KATOWICE, POLAND (December 15, 2018)—The United Nations’ annual climate talks, this year known as COP24, aimed at accomplishing three main things: agreeing on a robust rulebook to implement the Paris Agreement, acknowledging the need for nations to raise ambition of their emission reduction pledges by 2020, and reaffirm and enhance countries’ climate finance commitments and increase predictability of those commitments.
Below is a statement by Alden Meyer, director of strategy and policy at the Union of Concerned Scientists (UCS), and one of the foremost experts on the UN climate change negotiations on the outcome of the talks.
“In Katowice, ministers and negotiators adopted a common rulebook on how countries will formulate and report on their national emissions reduction pledges and move forward on adaptation, technology, finance and other important provisions of the Paris Agreement. While some rulebook elements still need to be fleshed out, the agreement lays a solid foundation for implementation and strengthening of the historic accord reached in Paris three years ago. It could also help facilitate U.S. re-entry into the Paris Agreement by a future presidential administration.
“The recent IPCC Special Report on 1.5 Degrees represents a wake-up call from the world’s top scientists, making clear that we face a planetary emergency unless we take profound and rapid action to cut emissions of heat-trapping gases. While the United States and three other major oil-producing countries prevented the urgency of action from being fully reflected in the final decision, the vast majority of countries indicated they have heard the dire warning from scientists.
“World leaders must come to next September’s climate summit in New York being organized by UN Secretary-General António Guterres with a clear indication of how they intend to substantially raise their climate ambition by 2020. This will be the acid test of how serious they are in their professed commitment to averting a climate catastrophe.
“President Trump continues to question the consensus of the world’s scientists on the urgent need for climate action, and is taking a wrecking ball to federal clean energy policies. In sharp contrast, we were inspired by the presence in Katowice of U.S. state officials, mayors, businesses, indigenous leaders, religious community members, youth activists and others who support bold climate action; they represent the true face of America on climate change. In the wake of recent hurricanes, floods, wildfires and other climate-related extreme weather events, a clear majority of Americans support a rapid transition away from fossil fuels towards a clean, renewable energy future, as is needed to avert even worse and more costly climate impacts.”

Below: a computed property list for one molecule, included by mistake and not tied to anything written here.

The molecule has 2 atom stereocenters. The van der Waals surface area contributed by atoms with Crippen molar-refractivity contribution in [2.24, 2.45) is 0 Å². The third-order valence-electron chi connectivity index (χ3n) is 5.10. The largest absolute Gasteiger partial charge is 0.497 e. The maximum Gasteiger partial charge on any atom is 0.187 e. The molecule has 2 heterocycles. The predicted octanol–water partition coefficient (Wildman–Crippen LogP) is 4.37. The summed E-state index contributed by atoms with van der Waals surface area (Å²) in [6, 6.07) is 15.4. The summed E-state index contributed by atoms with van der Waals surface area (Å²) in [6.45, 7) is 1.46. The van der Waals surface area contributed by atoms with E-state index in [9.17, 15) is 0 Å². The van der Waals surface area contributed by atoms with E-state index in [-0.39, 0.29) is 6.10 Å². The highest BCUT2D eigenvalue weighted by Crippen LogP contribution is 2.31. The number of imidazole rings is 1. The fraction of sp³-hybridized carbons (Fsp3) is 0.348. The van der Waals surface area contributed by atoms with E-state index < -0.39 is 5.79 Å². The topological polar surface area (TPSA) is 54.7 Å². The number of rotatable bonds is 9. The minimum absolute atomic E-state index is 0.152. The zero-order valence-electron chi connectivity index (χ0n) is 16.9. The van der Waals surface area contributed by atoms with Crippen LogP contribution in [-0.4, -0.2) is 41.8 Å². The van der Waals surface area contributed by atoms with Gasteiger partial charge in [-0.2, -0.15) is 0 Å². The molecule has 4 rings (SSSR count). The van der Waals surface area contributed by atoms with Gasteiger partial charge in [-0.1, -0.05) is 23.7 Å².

Below is a statement by Rachel Cleetus, policy director in the Climate and Energy Program and lead economist at UCS.
“In Katowice, world leaders failed to adequately address the needs of people suffering from climate change right now, including small island nations and even some U.S. communities who face existential threats. The latest IPCC report confirms that climate change is here and now, impacts are only going to get worse, and current national commitments are nowhere near what is needed to limit warming to 2 degrees Celsius, let alone 1.5 degrees, as countries agreed to in Paris.
“Despite this ever-present crisis, global warming emissions have risen for the second year in a row and nations continue to rely heavily on and even promote fossil fuels. There was clear recognition in Katowice that the world needs to get on a low-carbon pathway as soon as possible to meet the steep, near-term emission cuts the IPCC report indicated are needed by 2030.
“Once again, developed countries failed to provide assurances that they would make sufficient, predictable funding available for least developed nations to help them cope with climate impacts, including the loss and damage they already face, as well as ramp up low-carbon technologies.
“The barely adequate outcome in Katowice means there’s much work ahead to ensure countries live up to their responsibilities to put more ambitious action on the table by 2020. Every fraction of a degree avoided matters. Children around the world, including those who inspired us by their climate strikes this week, will hold countries accountable to do their homework and come prepared to ace the exam on robust climate action.”